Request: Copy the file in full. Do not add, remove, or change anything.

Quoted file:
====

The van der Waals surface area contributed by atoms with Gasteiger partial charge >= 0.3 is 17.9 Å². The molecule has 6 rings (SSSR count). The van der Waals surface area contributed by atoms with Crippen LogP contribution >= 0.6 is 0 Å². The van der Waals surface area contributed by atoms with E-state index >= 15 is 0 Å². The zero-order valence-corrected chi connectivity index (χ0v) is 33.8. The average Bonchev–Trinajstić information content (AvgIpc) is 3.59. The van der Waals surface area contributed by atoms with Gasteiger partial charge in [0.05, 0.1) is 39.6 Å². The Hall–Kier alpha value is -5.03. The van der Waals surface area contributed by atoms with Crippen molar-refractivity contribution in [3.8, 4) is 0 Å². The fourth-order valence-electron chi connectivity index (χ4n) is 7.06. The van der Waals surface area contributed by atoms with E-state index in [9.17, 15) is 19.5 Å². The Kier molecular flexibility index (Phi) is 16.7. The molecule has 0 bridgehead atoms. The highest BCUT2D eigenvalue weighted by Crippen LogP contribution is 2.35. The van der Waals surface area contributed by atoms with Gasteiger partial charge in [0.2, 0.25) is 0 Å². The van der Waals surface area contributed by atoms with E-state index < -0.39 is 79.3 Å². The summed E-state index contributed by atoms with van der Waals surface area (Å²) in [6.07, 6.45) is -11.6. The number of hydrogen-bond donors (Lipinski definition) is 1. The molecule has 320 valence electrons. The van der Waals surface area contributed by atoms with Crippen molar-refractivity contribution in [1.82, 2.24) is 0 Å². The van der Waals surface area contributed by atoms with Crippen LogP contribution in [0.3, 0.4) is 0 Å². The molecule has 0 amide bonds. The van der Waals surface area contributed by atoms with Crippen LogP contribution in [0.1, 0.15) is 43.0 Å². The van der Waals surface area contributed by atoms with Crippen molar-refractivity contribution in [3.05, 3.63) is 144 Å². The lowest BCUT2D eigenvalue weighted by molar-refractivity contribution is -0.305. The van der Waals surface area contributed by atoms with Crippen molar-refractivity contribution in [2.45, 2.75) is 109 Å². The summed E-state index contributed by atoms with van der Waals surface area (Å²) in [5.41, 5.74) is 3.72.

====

The van der Waals surface area contributed by atoms with Gasteiger partial charge >= 0.3 is 17.9 Å². The molecule has 6 rings (SSSR count). The van der Waals surface area contributed by atoms with Crippen LogP contribution >= 0.6 is 0 Å². The van der Waals surface area contributed by atoms with E-state index >= 15 is 0 Å². The zero-order valence-corrected chi connectivity index (χ0v) is 33.8. The average Bonchev–Trinajstić information content (AvgIpc) is 3.59. The van der Waals surface area contributed by atoms with Gasteiger partial charge in [0.05, 0.1) is 39.6 Å². The Hall–Kier alpha value is -5.03. The van der Waals surface area contributed by atoms with Crippen molar-refractivity contribution in [3.8, 4) is 0 Å². The fourth-order valence-electron chi connectivity index (χ4n) is 7.06. The van der Waals surface area contributed by atoms with E-state index in [9.17, 15) is 19.5 Å². The Kier molecular flexibility index (Phi) is 16.7. The molecule has 0 bridgehead atoms. The highest BCUT2D eigenvalue weighted by Crippen LogP contribution is 2.35. The van der Waals surface area contributed by atoms with Gasteiger partial charge in [0.2, 0.25) is 0 Å². The van der Waals surface area contributed by atoms with E-state index < -0.39 is 79.3 Å². The summed E-state index contributed by atoms with van der Waals surface area (Å²) in [6.07, 6.45) is -11.6. The number of hydrogen-bond donors (Lipinski definition) is 1. The molecule has 320 valence electrons. The van der Waals surface area contributed by atoms with Crippen molar-refractivity contribution in [1.82, 2.24) is 0 Å². The van der Waals surface area contributed by atoms with Crippen LogP contribution in [0.3, 0.4) is 0 Å². The molecule has 0 amide bonds. The van der Waals surface area contributed by atoms with Crippen LogP contribution in [0.1, 0.15) is 43.0 Å². The van der Waals surface area contributed by atoms with Crippen molar-refractivity contribution in [3.05, 3.63) is 144 Å². The lowest BCUT2D eigenvalue weighted by molar-refractivity contribution is -0.305. The van der Waals surface area contributed by atoms with Crippen molar-refractivity contribution in [2.45, 2.75) is 109 Å². The summed E-state index contributed by atoms with van der Waals surface area (Å²) in [5.41, 5.74) is 3.72.